An Interview with John Nolan of Taking Back Sunday
Words by Nick Hodgins
Shortly after reforming, the crew launched into a countrywide tour to celebrate the ten year anniversary of their debut album Tell All Your Friends. From there, they released what would be that lineup’s second album together which they promptly dubbed a self-titled.
Their latest release Happiness Is, is the groups first album since TAYF that had no involvement from their record label. This permitted the band to write and record the album as they envisioned it. The result is a bright, optimistic and well…happy album.
Lead guitarist and backup vocalist John Nolan has gotten around a bit since his departure from Taking Back Sunday back in 2003. He formed the band Straylight Run and would later release a solo album before eventually teaming back up with Taking Back Sunday.
I had a chance to speak with Nolan about Happiness Is, his songwriting and his return to Taking Back Sunday.
How’s the tour been going now that everyone has sort of had a chance to digest the new album?
JOHN: It’s been good! The reactions to the new songs have been great. It seems a lot more immediate than our last record and seeing that response from the crowd has been exciting. The tour’s been great too, every show has been sold out so you can’t really ask for much more than that.
I understand this was first album since TAYF that had no involvement from your record label; did this allow you to take certain liberties when writing and recording that you might not have been able to do otherwise?
JOHN: Yeah, I think it does. I mean, I’m not sure what it was like for the other guys with all the records on Warner Bros because I wasn’t there, but with the self-titled there was definitely this kind of sense that they were looking over your shoulder and checking in. They were generally pretty good about everything, they never tried to force anything on us, but you just have this sense that you know that they’re very nervous and hoping that you’re going to write a hit record and they try to give input that they think will help lead to a hit record.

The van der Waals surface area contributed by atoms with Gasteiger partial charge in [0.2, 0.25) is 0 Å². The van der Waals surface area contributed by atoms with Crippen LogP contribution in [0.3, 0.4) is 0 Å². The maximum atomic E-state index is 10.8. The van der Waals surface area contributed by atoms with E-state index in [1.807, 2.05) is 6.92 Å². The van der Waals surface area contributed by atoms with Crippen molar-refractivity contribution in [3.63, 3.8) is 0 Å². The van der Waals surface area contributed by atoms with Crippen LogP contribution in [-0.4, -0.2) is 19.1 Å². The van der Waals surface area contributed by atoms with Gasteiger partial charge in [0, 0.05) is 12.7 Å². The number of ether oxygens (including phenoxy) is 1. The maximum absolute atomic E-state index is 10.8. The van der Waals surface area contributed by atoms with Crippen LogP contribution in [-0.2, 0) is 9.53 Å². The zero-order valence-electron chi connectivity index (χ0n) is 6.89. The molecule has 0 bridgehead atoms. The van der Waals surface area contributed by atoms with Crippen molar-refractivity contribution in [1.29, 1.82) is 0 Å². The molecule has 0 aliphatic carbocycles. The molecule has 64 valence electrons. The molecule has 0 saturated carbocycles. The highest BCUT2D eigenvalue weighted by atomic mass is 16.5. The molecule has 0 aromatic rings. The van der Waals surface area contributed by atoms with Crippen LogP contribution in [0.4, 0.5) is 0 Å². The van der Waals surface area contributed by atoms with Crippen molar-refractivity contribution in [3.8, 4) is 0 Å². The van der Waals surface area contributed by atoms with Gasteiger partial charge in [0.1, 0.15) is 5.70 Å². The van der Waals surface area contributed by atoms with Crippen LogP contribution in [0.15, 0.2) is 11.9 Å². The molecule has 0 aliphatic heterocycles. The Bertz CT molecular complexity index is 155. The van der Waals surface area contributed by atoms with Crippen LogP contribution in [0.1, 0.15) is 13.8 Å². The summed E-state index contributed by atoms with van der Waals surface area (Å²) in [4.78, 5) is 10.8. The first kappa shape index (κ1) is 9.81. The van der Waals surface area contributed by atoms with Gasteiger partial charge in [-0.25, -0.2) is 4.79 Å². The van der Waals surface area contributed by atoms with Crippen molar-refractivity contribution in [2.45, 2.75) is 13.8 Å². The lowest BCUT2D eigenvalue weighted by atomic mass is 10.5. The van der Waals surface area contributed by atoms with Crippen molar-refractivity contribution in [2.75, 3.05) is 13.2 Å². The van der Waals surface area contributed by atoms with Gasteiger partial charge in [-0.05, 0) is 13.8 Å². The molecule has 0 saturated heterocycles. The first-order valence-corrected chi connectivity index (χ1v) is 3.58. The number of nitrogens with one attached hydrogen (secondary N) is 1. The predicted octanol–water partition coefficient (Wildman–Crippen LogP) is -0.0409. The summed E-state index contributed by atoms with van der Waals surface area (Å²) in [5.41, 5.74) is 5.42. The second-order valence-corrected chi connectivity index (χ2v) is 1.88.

I think all that with the self-titled just made us kind of self-conscious and second guess ourselves more than we needed to. So with this one, it felt good to just have every decision that we make be based around, ‘well what do we think about this, does this make us happy and do we think this is cool?’ and not have to consider anything beyond that.
You’ve been busy since the early days of TBS, with Straylight Run and putting out a solo record, has your songwriting style changed over the years? What has impacted it?
JOHN: It’s gone through a few different changes. When I did Tell All Your Friends with TBS that was an extremely collaborative experience, even if there was a song where I had more input than other songs, or was based around a song I kind of came up with on my own, it still ended up going through this whole process and becoming something very different than I would have done on my own — and that’s one of the really cool things about working with TBS.
After that, when I did Straylight Run stuff it was based more around me bringing a song to the band and everyone would have their input, but their input was more based on adding their parts to a song I had made up. So that was a different experience and caused me to write a little more differently.